FTC v. Actavis: Supreme Court Rejects Bright Line Tests for Reverse Payment Settlements; Complex Questions Remain in Structuring Pharmaceutical Patent Infringement Settlements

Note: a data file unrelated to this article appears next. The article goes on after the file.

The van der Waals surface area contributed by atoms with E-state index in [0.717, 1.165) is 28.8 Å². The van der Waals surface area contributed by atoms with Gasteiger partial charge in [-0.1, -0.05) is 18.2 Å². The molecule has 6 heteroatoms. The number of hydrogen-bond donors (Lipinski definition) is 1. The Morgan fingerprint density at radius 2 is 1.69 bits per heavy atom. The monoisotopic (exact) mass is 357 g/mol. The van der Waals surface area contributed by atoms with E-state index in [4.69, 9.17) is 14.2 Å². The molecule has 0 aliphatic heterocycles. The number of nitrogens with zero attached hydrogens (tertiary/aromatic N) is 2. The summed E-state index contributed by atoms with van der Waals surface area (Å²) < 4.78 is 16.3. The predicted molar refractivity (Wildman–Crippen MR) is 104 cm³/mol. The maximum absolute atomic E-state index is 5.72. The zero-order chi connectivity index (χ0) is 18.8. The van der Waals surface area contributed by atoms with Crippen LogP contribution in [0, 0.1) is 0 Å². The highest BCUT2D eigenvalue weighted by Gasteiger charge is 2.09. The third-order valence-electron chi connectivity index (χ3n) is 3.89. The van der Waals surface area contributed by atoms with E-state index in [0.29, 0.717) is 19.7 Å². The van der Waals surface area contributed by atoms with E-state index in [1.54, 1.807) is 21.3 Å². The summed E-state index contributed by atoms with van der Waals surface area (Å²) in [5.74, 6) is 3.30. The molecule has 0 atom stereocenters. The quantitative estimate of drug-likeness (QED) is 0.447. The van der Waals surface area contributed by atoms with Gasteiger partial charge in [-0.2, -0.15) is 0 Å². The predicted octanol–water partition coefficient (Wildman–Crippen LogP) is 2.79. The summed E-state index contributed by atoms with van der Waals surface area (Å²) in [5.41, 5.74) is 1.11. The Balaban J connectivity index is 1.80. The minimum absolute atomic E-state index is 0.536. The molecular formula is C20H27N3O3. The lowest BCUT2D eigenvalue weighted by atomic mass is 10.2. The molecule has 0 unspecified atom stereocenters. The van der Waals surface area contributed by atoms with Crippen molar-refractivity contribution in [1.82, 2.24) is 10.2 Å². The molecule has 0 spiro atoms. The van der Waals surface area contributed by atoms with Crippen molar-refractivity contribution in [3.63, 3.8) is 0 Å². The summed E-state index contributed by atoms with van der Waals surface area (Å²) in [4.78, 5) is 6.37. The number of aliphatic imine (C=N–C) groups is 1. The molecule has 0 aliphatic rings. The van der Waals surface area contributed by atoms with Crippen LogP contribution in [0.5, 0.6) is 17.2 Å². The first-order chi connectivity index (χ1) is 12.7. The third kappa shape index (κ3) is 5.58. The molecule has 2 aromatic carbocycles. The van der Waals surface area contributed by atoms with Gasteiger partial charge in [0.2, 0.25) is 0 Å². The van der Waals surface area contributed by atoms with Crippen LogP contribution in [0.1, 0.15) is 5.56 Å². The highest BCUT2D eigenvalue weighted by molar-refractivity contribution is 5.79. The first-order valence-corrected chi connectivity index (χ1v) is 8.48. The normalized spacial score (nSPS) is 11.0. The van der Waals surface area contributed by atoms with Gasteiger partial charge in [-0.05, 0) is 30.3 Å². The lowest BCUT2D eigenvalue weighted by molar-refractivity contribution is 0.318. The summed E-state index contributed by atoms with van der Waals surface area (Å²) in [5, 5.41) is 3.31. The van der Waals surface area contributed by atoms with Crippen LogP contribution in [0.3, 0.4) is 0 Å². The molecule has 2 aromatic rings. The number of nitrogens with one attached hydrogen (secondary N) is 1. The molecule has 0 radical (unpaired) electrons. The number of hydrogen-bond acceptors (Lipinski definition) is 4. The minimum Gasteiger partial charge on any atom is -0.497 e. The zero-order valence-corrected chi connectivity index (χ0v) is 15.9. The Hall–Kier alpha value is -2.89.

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On June 17, 2013, the Supreme Court decided a case of considerable importance to the pharmaceutical industry. The case involved the question of whether and to what extent “reverse payment” settlements – which have been a common method for resolving patent disputes between branded and generic pharmaceutical companies – will be found to violate the federal antitrust laws. The lower courts have been split on the issue of whether such settlements – in which the patent owner pays cash or other consideration to the alleged generic “infringer” to resolve the litigation – are unlawful. Several appellate courts have found that these settlements generally are permissible (with some exceptions), while one recently found that they generally are impermissible (with some exceptions).  In a 5-3 decision, and as predicted by some observers, the Supreme Court decided to take a middle ground. It concluded that such settlements may violate the federal antitrust laws, but that a court will have to consider all of the relevant facts and circumstances in determining whether, on balance, the agreement is “reasonable.” FTC v. Actavis, Slip Op. No. 12-416 (S. Ct. June 17, 2013) Pharmaceutical companies that wish to include a reverse payment or other consideration to a generic as a component of settlements now will have to carefully consider how to do so under what the dissent termed “the unruly rule of reason.”